The Web Preview function in Windows Live Writer is much, much better than Blogger's terrible built-in preview function (maybe Blogger is improving this in its new beta). But I do like how the Blogger editor lets you change the time and date of your posts (didn't know about this? Look in the bottom left corner of the Blogger editing pane for the "Post and Comment Options" section). Unfortunately, Windows Live Writer doesn't include this feature.
I also make much use of Blogger's "Post Template" feature, which lets you add a chunk of HTML to every post: for me, the paragraph of Technorati tags of the bottom of most of my topics. So far, I haven't found anything like this yet in Windows Live Writer.
However, Windows Live Writer has developed an SDK to allow developers to easily add their own enhancements. So we should be seeing all sorts of nifty plug-ins soon.
Note: I didn't have any problems writing this post with Windows Live Writer, but I wasn't able to publish it (or post the draft) to Blogger. I got this server error message:
Server Error 0 Occurred
I'm not sure why this is; I was able to publish my last post fine with Windows Live Writer. Maybe a problem on Blogger's end?
So, I had to do it the old-fashioned way, and copy the HTML into Blogger and publish from there.
Anyone else using Windows Live Writer? What do you think? Are you having any problems posting to Blogger?
Perhaps overshadowed by today's deluge of blog posts dedicated to Windows Live Writer (which I'm trying out for the first time, with this post) is Blogger's announcement of a new beta version that supports categories. Blogger will be gradually rolling out invitations to try out the beta, but you can create a new account by using your Google account.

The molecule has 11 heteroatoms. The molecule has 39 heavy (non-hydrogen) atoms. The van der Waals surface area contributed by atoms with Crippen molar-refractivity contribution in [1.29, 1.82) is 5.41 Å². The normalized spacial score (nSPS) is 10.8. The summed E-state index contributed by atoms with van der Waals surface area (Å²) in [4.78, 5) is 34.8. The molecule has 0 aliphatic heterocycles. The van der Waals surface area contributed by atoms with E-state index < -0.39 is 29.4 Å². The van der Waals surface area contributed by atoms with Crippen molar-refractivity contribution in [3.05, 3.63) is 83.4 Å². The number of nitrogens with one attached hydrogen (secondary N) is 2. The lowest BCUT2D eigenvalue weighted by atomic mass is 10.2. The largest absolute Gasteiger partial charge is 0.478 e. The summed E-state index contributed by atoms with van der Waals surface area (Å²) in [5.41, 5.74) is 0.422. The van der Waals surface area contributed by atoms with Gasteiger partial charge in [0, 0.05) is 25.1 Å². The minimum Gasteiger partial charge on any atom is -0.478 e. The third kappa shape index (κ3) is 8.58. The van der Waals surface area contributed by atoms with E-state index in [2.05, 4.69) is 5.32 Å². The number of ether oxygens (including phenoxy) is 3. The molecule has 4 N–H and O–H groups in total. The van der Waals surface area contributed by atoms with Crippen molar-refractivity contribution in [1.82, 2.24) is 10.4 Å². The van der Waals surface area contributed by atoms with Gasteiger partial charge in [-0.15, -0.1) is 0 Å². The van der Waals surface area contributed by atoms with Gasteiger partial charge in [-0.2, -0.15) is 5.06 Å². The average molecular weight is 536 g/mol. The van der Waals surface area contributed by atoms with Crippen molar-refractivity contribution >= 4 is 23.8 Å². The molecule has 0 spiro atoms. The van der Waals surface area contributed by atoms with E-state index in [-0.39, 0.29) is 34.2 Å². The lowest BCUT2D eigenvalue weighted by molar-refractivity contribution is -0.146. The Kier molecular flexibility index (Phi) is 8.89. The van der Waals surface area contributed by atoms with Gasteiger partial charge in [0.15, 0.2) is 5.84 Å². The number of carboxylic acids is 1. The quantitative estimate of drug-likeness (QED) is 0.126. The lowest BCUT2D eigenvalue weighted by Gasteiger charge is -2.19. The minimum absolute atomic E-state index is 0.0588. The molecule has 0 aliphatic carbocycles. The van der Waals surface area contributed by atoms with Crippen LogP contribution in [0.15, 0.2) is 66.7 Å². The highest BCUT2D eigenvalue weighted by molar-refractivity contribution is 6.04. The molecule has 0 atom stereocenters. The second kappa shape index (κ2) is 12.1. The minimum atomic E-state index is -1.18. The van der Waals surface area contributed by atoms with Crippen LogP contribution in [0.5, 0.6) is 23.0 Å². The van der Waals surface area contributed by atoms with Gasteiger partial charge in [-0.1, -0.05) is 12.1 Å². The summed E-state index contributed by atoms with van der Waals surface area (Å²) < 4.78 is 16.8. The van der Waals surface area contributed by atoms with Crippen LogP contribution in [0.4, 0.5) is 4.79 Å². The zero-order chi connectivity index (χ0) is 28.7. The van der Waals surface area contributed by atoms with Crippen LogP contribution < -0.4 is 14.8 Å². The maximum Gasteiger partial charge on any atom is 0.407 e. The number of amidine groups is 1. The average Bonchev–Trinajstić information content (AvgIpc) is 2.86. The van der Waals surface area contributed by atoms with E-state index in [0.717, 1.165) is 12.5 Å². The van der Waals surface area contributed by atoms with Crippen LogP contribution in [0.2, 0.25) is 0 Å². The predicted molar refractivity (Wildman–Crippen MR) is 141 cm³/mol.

I haven't tried it out yet; I'll wait -- with baited breath -- for an invitation. This is definitely a great development for Blogger users.
Web site reviewed
Imagining the Tenth Dimension
Should you visit this site?
If you're even the slightest bit geeky, then yes! Narration and sound effects are an essential part of this site, so you'll need speakers or headphones.
A Flash-based tutorial that quickly and effectively explains how to envision dimenions beyond the third.
Ever since I saw my abysmally low scores on the spatial reasoning portion of school standardized tests, I've known that this isn't really one of my strong areas. But I've always been fascinated by discussions of dimensions. I've vaguely understood that the 4th dimension is time, but beyond that, I usually get lost in the space-bending discussions of Möbius strips and the like.
And so, it was with great pleasure that I watched the Flash-based tutorial on the Imagining the Tenth Dimension site, which I came across via Bad Language. It's an amazing example of a succinct, well-designed tutorial that breaks down a complex (for me, anyway) topic into easily understandable information. As one StumbleUpon reviewer comments: "Great information and great design, combined. Now that's rare."